To me, it’s still a priority for this year and going into next year, that we must fully repeal the expenditure limit simply because it’s outdated and a disservice to our school leaders who are diligently trying to plan their budgets well in advance.

There’s no need to cause this type of panic going into future school years.

I would say that continues to be a priority for me, for the legislature.

The second thing is related, which we currently have over a five billion dollar surplus. In our state budget and many of our neighboring states, including Utah, New Mexico, they have already made the decision to give teachers raises across the board raises in their states because they understand the importance of that and with the ongoing teacher shortages, it’s incredibly important to make that a priority.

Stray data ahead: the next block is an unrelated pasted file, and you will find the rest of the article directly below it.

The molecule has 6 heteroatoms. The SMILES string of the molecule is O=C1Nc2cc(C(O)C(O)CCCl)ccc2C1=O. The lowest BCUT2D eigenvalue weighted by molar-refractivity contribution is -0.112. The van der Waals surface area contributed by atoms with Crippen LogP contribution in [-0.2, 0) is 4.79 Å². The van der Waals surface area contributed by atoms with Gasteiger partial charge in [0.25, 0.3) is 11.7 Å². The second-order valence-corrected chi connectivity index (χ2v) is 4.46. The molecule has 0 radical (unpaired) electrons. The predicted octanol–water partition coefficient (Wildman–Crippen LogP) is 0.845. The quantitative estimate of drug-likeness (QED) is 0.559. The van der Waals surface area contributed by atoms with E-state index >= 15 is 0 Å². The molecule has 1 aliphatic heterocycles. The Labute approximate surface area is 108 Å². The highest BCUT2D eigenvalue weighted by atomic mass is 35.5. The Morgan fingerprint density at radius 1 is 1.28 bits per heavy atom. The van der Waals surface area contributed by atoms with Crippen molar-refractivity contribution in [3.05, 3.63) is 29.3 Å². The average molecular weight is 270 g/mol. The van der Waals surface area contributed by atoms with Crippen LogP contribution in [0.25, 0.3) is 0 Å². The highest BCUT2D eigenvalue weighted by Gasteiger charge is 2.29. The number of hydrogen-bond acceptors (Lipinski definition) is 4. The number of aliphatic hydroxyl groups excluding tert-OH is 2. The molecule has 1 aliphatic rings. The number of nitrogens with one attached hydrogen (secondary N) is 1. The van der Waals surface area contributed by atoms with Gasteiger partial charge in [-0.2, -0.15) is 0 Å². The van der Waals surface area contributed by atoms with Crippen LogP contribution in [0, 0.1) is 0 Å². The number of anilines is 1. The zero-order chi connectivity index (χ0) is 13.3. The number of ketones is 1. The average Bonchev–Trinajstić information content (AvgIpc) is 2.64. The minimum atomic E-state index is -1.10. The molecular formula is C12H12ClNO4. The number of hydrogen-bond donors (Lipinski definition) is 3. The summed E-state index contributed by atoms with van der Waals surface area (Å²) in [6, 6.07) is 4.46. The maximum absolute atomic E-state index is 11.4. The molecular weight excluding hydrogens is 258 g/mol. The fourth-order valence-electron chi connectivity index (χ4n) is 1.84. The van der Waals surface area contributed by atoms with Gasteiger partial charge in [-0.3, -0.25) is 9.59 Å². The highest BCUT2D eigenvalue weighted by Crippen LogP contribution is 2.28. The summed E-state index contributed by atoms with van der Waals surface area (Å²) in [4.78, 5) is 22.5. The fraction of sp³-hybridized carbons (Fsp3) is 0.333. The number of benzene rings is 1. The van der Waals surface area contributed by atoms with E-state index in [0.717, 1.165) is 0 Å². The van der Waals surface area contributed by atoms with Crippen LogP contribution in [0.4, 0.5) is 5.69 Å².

And so, I would say that my second priority for this legislative session is to make sure that we’re thinking about how do we have a sustainable way to make teacher pay competitive in Arizona when we continue to, to rank last in the nation for the average teacher.”

  • In the legislative session, what are at least two bills that you and your team support passage of? Please explain.

“The first one I would like to highlight is Senator Bowie’s SB1189 which would fund more school counselors for our students. This would build on the success of having the School Safety Grant program expanded.

Even today, I was on a call with a school leader who said that they were able to hire, actually social workers in this case, but because of the School Safety Grant program, they were able to hire a couple of social workers for their schools. But when they saw the impact of having school counselors and social workers in their schools, they, they created even more positions and it was actually in a charter network. I think with these new positions, people are seeing how important they are. It would be so wonderful to have Senator Bowie’s bill pass, to make sure again, we have sustainable state funding for these critical positions, especially knowing what our students have gone through with the pandemic.